Firefighters and local builders disagreed on proposed changes to building codes at Tuesday’s city commission work session.
City code services officials asked commissioners for feedback on the proposed changes, which are based on a set of updates recently approved by the International Code Council, a non-profit organization that creates a set of model codes.
The single item that drew the most controversy is one that would require basements in single-family homes with light-weight joists to have the ceilings covered in sheetrock. The current codes does not require unfinished basements in those homes to have covered ceilings, but in the case of a basement fire, the addition of sheetrock would give firefighters more time to search the house for people and get to more areas of the house before the floor collapses.
Brad Claussen, city code services director, said half-inch sheetrock would give firefighters about 15 minutes to clear a house before the floor is likely to collapse, and five-eighths-inch sheetrock would give an additional five to 10 minutes beyond that. With current building codes, the response time for firefighters to clear a house is about 10 minutes.
Representatives of the local firefighters union asked commissioners to adopt the code for not only their safety, but also to give them more time to clear a house. Tim Davenport, president of the International Association of Firefighters Local 2275, said firefighters try to respond to a fire within five minutes, giving them just five minutes to clear a house.
Local builders objected to the proposed code because it would increase building costs, and the increased response time is “negligible.” Pat Schutter, president of Flint Hills Area Builders Association, said that including the proposed change would price Manhattan “out of the market” because houses can be built “across the river” without the additional codes.
Commissioner Karen McCulloh said Riley County and Pottawatomie County do not have building codes, which makes it cheaper to build a house outside city limits. McCulloh said she tried to convince Riley County commissioners to adopt building codes, but was unsuccessful in the past.
Commissioners also were divided about the inclusion of the code. Commissioners Rich Jankovich, Usha Reddi and McCulloh said they supported the inclusion of the code because safety was more important than cost of construction.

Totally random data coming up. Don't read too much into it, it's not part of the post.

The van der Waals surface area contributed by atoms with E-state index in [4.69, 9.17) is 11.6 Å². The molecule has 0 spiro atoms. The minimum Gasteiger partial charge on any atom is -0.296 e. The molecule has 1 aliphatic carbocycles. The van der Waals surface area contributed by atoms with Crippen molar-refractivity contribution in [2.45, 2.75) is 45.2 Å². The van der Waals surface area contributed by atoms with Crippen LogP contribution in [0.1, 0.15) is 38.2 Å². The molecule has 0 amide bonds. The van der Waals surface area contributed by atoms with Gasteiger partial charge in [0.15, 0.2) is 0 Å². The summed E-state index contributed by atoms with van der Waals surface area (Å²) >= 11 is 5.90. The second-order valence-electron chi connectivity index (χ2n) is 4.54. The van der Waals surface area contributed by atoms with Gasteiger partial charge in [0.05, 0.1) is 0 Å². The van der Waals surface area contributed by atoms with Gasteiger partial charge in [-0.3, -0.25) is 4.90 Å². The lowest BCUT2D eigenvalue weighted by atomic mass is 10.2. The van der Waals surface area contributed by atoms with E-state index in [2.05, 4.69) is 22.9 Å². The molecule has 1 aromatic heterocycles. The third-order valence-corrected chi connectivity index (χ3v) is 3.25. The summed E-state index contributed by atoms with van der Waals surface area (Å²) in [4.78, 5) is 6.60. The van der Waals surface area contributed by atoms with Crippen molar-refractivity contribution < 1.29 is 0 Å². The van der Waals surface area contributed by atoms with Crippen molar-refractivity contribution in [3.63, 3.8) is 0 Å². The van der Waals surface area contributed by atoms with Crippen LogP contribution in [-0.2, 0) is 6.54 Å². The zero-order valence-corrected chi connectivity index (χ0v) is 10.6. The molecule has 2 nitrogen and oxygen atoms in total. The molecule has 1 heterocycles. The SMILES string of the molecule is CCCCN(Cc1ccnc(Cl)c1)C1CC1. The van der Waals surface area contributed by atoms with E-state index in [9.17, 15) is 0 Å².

“The cost of a house is not the same as the cost of a life,” Jankovich said.
Commissioner Wynn Butler said if the code was that controversial, then Manhattan should ban all use of light-weight floor joists, giving builders the ability to leave the basement ceiling uncovered, while providing more time for firefighters to clear a home. Claussen said floor joists made of solid wood allow for longer response times than light-weight floor joists, and according to the old and new code do not require the basement ceiling to be covered.
Mayor John Matta said he did not support any of the changes because the city adopts new building codes every three years, and it is not enough time between changes for builders to keep up with the codes.
He said while the codes helped give the city a higher Insurance Service Organization score, the builders should be given a chance to get used to the codes before the city changes them again.
Claussen said the ISO score for Manhattan is 4, which is a good score based on a scale of one to 10 with 1 being the best score and 10 being the worst.
He said the score has helped give property owners lower premiums on insurance, and the city is only a fraction of a percent from having a 3, which would put Manhattan in the top 17 percent in the nation for code departments inspected and scored by the organization.
“That fraction of a point would move us from what’s good to what’s exemplary,” Claussen said.
Claussen said his department would like the city to adopt all 107 changes in the codes with two exceptions.
Those exceptions are the aforementioned requirement that basement ceilings be covered in houses built with light-weight floor joists, and a change that would allow specific electrical wiring to be directly buried under a building without special covering to insulate it.
He said the second change would decrease regulations, but local stakeholders do not want the regulation decreased. Claussen said he spoke with local architects, landlords, firefighters, builders and business owners before coming to the commission with the recommended changes to the codes.
Commissioners asked city staff to provide more information on cost assessments, risk to firefighters, and an exact time frame for implementation if adopted.
The commission did not formally vote on any action for the codes because it was a work session. When the proposal is brought before the commission again, it will be for a formal vote.